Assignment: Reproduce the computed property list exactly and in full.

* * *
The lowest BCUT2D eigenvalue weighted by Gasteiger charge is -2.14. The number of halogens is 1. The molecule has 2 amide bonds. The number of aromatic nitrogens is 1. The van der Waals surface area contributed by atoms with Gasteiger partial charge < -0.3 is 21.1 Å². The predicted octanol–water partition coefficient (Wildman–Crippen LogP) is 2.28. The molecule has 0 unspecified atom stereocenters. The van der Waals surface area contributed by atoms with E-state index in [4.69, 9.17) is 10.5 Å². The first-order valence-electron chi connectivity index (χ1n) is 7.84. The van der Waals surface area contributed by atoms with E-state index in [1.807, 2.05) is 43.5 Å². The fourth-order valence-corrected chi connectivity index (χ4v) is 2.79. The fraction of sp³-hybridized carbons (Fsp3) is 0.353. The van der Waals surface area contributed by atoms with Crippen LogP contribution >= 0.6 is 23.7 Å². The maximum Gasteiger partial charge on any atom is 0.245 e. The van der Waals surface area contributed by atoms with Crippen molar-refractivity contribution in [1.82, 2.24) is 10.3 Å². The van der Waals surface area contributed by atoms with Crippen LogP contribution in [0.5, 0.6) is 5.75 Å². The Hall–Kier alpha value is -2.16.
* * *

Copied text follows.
The lowest BCUT2D eigenvalue weighted by Gasteiger charge is -2.14. The number of halogens is 1. The molecule has 2 amide bonds. The number of aromatic nitrogens is 1. The van der Waals surface area contributed by atoms with Gasteiger partial charge < -0.3 is 21.1 Å². The predicted octanol–water partition coefficient (Wildman–Crippen LogP) is 2.28. The molecule has 0 unspecified atom stereocenters. The van der Waals surface area contributed by atoms with E-state index in [4.69, 9.17) is 10.5 Å². The first-order valence-electron chi connectivity index (χ1n) is 7.84. The van der Waals surface area contributed by atoms with E-state index in [1.807, 2.05) is 43.5 Å². The fourth-order valence-corrected chi connectivity index (χ4v) is 2.79. The fraction of sp³-hybridized carbons (Fsp3) is 0.353. The van der Waals surface area contributed by atoms with Crippen LogP contribution >= 0.6 is 23.7 Å². The maximum Gasteiger partial charge on any atom is 0.245 e. The van der Waals surface area contributed by atoms with Crippen molar-refractivity contribution in [1.82, 2.24) is 10.3 Å². The van der Waals surface area contributed by atoms with Crippen LogP contribution in [0.5, 0.6) is 5.75 Å². The Hall–Kier alpha value is -2.16.